The piece transitioned into the solo performance by senior dance performance major Courtney Booker, who ran, spun and leapt across the stage, sometimes holding a white sheet above her head. This represented the fluidity of movement and the feeling of wind, something Wyeth always aimed to capture in his work.

“Most people take it for granted that you could run into a field and feel the joy of running fast, with the wind in your hair, but not Christina,” Colosimo said. “Thus, the dance took on the idea of wanting something you can’t have: the unattainable.”

While the third section of the dance resembled death or “returning home,” according to Colosimo, the final portion brought on a more joyous feeling. Each dancer took turns running, jumping into mid-air splits and leaping from one side of the stage to the other, taking full advantage of their working legs.

Set to “Come Sail Away” by Styx, this section of the piece resembled the afterlife. Bright, crisp colors engulfed the stage as white sheets flowed, radiating angelic and spiritual themes.

“The process of letting go or dying can seem scary, but I think in the end, the angels come and we all ‘sail away’ to paradise,” Colosimo said.

The next dance, “Curtains of Semblance,” emulated “La Victoire” by René Magritte, 1939. The painting depicts a door blended into a landscape of a beach, an ocean and a blue sky.

Magritte, the artist, once said, “We are surrounded by curtains. We only perceive the world behind a curtain of semblance. At the same time, an object needs to be covered in order to be recognized at all.” The dance, set to music from contemporary composer Max Richter’s recomposition of Vivaldi’s “Four Seasons,” attempted to take down the “curtains” — or in this case, the door — between two different worlds.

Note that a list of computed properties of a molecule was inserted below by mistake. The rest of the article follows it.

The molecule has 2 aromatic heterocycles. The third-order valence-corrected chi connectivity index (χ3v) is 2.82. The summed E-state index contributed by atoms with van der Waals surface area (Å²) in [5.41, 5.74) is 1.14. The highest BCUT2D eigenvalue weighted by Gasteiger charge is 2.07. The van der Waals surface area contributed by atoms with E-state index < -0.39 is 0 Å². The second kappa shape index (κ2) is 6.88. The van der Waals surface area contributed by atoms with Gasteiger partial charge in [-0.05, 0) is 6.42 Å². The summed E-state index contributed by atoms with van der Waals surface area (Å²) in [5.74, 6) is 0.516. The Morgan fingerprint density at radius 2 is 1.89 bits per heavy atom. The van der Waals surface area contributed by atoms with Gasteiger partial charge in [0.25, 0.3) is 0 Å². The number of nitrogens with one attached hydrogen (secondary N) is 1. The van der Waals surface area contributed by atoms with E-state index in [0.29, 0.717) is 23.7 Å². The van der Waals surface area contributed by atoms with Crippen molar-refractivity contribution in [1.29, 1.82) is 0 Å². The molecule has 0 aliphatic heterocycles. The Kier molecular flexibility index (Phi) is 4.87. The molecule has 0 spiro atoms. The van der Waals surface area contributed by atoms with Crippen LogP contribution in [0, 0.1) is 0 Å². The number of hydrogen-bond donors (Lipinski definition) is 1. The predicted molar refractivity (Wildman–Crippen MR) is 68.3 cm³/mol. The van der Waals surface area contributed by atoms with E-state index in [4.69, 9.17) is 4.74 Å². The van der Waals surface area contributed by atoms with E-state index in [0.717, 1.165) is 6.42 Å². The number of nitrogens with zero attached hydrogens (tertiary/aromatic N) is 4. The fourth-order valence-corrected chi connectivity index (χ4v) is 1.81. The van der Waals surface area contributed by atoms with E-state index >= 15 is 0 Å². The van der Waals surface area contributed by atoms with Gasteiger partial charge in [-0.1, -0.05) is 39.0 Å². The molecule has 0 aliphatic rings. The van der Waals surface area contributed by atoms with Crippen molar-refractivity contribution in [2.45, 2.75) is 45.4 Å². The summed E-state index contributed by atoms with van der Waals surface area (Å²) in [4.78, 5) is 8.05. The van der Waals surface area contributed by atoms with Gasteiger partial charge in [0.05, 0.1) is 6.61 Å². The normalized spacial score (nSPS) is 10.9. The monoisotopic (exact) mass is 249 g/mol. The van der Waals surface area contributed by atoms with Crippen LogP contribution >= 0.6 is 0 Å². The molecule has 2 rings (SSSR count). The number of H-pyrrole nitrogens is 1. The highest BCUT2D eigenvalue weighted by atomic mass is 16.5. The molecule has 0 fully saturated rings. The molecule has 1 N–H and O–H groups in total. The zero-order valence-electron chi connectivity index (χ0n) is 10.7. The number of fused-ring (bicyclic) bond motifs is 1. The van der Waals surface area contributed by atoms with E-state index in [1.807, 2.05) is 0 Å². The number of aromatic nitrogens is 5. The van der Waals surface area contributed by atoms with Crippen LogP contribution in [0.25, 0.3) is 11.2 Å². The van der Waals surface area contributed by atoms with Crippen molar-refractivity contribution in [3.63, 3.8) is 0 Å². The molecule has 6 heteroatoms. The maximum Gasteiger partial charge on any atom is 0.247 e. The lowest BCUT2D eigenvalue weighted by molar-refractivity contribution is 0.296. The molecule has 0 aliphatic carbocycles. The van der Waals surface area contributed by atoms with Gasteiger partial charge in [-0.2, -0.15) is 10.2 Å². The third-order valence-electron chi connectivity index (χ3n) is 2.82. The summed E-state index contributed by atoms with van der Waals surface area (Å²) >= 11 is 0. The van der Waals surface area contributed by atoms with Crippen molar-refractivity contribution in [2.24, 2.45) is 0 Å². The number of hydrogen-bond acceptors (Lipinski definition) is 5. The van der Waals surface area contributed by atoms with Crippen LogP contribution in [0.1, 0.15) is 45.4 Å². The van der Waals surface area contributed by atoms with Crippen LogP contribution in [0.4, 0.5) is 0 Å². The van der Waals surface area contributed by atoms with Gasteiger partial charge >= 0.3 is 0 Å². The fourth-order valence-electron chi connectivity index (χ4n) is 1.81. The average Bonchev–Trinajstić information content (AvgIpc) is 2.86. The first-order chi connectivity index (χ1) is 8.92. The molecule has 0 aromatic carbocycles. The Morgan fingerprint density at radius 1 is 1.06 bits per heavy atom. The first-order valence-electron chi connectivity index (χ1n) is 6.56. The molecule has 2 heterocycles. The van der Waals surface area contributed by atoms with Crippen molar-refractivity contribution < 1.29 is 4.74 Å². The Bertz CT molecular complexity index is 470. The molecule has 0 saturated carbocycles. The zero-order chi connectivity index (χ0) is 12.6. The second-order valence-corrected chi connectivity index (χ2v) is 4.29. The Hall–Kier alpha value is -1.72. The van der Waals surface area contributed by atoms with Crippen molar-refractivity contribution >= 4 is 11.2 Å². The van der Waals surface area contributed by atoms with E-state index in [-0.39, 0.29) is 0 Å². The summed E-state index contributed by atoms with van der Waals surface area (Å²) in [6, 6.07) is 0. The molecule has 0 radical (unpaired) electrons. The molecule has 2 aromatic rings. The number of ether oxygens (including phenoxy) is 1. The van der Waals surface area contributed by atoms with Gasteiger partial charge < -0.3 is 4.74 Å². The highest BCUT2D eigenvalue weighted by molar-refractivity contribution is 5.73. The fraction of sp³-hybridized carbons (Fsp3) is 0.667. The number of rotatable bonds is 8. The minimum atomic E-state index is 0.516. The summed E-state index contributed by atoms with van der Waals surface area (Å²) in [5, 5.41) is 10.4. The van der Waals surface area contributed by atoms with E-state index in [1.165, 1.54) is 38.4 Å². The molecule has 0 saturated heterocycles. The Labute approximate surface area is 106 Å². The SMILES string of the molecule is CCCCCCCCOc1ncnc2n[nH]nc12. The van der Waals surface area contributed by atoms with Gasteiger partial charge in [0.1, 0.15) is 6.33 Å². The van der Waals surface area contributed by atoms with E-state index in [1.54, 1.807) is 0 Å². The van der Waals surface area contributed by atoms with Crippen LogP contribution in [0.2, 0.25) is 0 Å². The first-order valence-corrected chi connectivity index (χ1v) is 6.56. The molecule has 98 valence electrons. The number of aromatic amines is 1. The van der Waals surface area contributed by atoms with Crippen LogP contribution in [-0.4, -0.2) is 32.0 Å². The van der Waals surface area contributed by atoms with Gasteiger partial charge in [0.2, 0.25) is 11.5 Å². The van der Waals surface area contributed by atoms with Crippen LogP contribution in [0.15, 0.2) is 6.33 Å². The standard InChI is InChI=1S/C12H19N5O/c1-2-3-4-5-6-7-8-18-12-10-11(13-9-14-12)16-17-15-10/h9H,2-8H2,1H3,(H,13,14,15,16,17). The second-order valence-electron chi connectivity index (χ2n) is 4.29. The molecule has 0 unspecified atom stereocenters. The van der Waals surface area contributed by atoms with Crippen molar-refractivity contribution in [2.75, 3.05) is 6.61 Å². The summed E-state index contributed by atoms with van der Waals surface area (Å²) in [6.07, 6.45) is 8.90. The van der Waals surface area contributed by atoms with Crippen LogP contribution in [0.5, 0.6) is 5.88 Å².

Choreographer Jennifer Gladney said that when she introduced the piece, she told the dancers to think, “What if the one door is the life you’re living now and the other is the life you wish you had, even if you love this life? And what if those lives could cross paths and exist together in some perfect fantasy land?”

The sound of frantically teetering violins built a sense of tension as dancers Christine DiBrita and Melissa Rasimowicz led the ensemble. The dancers, dressed in bright blue and turquoise, slipped in and out of two doors on the stage.

One of the most unique parts of the show was the final number, “Arrival,” inspired by a painting titled “The Slave Ship.” In a vibrant celebration of African culture with bright red, yellow and purple lighting throughout, Brazilian-American drummer Robson Alves led the group of female dancers. With Alves’ drum beats and chants as a guide, they paraded down the aisles of the theater, imitating the motion of rowing a ship. One of the highlights of this segment was when senior dance major Amira Davis showed off some freestyle moves.

Senior dance major Julia Weiss said “Light and Motion” was the perfect ending to her four years of performing.

“Overall, my experience at the Rider Dances ‘Light and Motion’ show was amazing,” she said. “I will miss all of the people I have met along the way that have become like a family to me.”


Published in the 03/08/17 edition.